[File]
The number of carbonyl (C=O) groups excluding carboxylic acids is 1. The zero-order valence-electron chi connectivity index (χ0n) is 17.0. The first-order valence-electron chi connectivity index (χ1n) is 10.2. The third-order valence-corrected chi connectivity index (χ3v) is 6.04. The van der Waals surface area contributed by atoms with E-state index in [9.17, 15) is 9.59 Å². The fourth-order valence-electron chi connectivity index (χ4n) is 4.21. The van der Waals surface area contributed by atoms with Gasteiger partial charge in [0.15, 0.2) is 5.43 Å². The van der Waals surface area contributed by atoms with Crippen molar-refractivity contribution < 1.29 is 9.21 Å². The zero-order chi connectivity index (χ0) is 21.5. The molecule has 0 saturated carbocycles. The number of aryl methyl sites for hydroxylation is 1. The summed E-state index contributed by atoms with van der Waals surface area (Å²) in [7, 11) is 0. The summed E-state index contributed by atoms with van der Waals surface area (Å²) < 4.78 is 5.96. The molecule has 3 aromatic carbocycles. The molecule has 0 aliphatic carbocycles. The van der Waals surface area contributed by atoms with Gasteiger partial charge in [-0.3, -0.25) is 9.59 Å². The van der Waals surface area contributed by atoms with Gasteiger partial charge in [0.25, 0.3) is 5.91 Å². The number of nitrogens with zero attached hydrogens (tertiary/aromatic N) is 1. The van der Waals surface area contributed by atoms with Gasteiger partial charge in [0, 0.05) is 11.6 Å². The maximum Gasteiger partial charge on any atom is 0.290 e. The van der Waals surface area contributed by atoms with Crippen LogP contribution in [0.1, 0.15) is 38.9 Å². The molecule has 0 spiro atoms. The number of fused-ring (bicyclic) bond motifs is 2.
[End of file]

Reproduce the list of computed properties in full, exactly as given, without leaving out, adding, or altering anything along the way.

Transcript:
The number of carbonyl (C=O) groups excluding carboxylic acids is 1. The zero-order valence-electron chi connectivity index (χ0n) is 17.0. The first-order valence-electron chi connectivity index (χ1n) is 10.2. The third-order valence-corrected chi connectivity index (χ3v) is 6.04. The van der Waals surface area contributed by atoms with E-state index in [9.17, 15) is 9.59 Å². The fourth-order valence-electron chi connectivity index (χ4n) is 4.21. The van der Waals surface area contributed by atoms with Gasteiger partial charge in [0.15, 0.2) is 5.43 Å². The van der Waals surface area contributed by atoms with Crippen molar-refractivity contribution < 1.29 is 9.21 Å². The zero-order chi connectivity index (χ0) is 21.5. The molecule has 0 saturated carbocycles. The number of aryl methyl sites for hydroxylation is 1. The summed E-state index contributed by atoms with van der Waals surface area (Å²) in [7, 11) is 0. The summed E-state index contributed by atoms with van der Waals surface area (Å²) < 4.78 is 5.96. The molecule has 3 aromatic carbocycles. The molecule has 0 aliphatic carbocycles. The van der Waals surface area contributed by atoms with Gasteiger partial charge in [-0.3, -0.25) is 9.59 Å². The van der Waals surface area contributed by atoms with Gasteiger partial charge in [0.25, 0.3) is 5.91 Å². The number of nitrogens with zero attached hydrogens (tertiary/aromatic N) is 1. The van der Waals surface area contributed by atoms with Gasteiger partial charge in [0, 0.05) is 11.6 Å². The maximum Gasteiger partial charge on any atom is 0.290 e. The van der Waals surface area contributed by atoms with Crippen LogP contribution in [0.1, 0.15) is 38.9 Å². The molecule has 0 spiro atoms. The number of fused-ring (bicyclic) bond motifs is 2.